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Wednesday, October 1, 2014

Book Study Part 5: Whole Brain Teaching for Challenging Kids

Welcome to week 5 of our Whole Brain Teaching Book Study.   This week we are talking about chapters 15-18 which cover some of the big ideas related to Scoreboard.  I enjoyed reading everyone's thoughts on last week's post.  It is not to late to join in!  If you want to catch up, just grab a copy of the book and pick up where we are or go back and comment on past posts.  Here is the posting schedule.

Chapter 15: The Super Improvers Team

The idea of creating a system where everyone is rewarded for improvement is great.  "The race is more rewarding and motivating when we stop racing each other and race against ourselves."  School will not be a successful place for most learners if this does not happen.  I feel like the shift to differentiated instruction along with the emphasis my school has placed on having math and literacy specialists has done a great deal toward moving kids and parents to a different mindset.  The system described for the Super Improvers Team seems very manageable and I think most of my students would respond really well to that type of motivation.

Chapter 16: State Test Scores and the Super Improvers Team

I know most teachers and students dislike the state test and avoid thinking about it at all costs.  However, state tests remain important mainly because like it or not the scores are reported to the community and are often how a school is judged by the general public.  To me, the most important thing in this chapter is to make sure "students have something concrete and specific to do as opposed to engaging in mystifying mental activities." In my own school, test scores have improved greatly over the last 10 years in part because we have done a better job designing and implementing interventions and in part because we have become better at helping kids develop test taking skills.  

Chapter 17 and 18: Practice Cards

When a student is not following one or more of the classroom rules, the next step is practice cards.  The practice cards are given to students who are continuously breaking a rule.  They have to spend 2 minutes practicing the rule during each recess and lunch break for the rest of the day.  Additionally, a not is sent home to parents about the rule they are struggling with and instructions to practice the rule.  My favorite idea from this chapter is assigning another adult on campus as a substitute parent for those kids who come from families that are unwilling to participate in school related paperwork like signing a note about working on rules.  This seems like it would be an effective way to provide these students another adult they could trust, confide in and that would be checking in on their progress.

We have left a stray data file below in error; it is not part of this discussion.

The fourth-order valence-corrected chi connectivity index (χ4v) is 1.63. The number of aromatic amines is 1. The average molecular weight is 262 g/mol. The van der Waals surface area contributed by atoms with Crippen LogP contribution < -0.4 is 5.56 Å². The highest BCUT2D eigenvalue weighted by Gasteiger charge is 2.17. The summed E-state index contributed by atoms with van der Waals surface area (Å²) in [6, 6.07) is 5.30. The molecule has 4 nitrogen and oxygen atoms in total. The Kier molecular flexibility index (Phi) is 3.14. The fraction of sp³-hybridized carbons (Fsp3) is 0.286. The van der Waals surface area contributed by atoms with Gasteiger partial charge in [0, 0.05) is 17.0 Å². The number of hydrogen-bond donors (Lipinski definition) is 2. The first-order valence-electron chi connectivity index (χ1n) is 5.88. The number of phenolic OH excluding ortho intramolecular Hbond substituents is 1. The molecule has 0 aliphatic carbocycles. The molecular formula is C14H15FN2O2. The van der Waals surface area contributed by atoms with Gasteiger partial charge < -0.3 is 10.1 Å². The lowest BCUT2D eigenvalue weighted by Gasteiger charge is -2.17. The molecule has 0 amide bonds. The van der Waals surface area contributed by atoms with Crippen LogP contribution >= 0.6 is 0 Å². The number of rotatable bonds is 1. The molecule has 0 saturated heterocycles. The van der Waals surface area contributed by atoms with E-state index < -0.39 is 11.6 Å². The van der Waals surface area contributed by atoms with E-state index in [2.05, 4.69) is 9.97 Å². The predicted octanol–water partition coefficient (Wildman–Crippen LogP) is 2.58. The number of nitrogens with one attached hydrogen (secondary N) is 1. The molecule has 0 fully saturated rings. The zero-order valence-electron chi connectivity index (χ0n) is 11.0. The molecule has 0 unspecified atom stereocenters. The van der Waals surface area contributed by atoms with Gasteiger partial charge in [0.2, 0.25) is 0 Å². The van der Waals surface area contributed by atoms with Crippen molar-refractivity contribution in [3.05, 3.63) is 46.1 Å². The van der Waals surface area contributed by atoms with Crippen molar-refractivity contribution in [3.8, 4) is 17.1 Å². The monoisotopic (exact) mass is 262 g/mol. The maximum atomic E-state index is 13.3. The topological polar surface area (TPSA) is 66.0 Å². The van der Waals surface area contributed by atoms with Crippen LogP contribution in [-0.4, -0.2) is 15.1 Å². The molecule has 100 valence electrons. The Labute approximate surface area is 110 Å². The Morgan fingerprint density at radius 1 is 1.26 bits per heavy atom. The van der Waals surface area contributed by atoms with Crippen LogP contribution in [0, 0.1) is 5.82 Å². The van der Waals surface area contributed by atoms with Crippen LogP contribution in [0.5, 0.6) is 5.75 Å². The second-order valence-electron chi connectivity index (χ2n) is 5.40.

As the year progresses to keep things fresh and ensure students continuously work toward following the rules, purple and green practice cards are introduced.  I like how these cards reinforce positive behaviors, especially how students are encouraged to keep a tally of how many times they follow the classroom rule.  

What are your thoughts on the Super Improvers Team and Practice cards?  Do these have a place in your classroom?  


  1. I haven't read the book, Tara, but am intrigued by the idea of engaging other adults on campus to ensure student accountability. That sounds like an idea that would have benefits far beyond some of the traditional mentoring programs.
    Thanks for sharing this book study!

  2. I like the idea of practice cards for the continual rule-breakers. I'm thinking of a few right now:)

  3. The practice cards sound very practical. I also like the idea of having the child tally the times they follow the rule.
    ❀ Tammy
    Forever in First

  4. I love my Super Improver Team! It is new for me this year and it is wonderful. I continue to add WBT strategies to my class and I love the student engagement.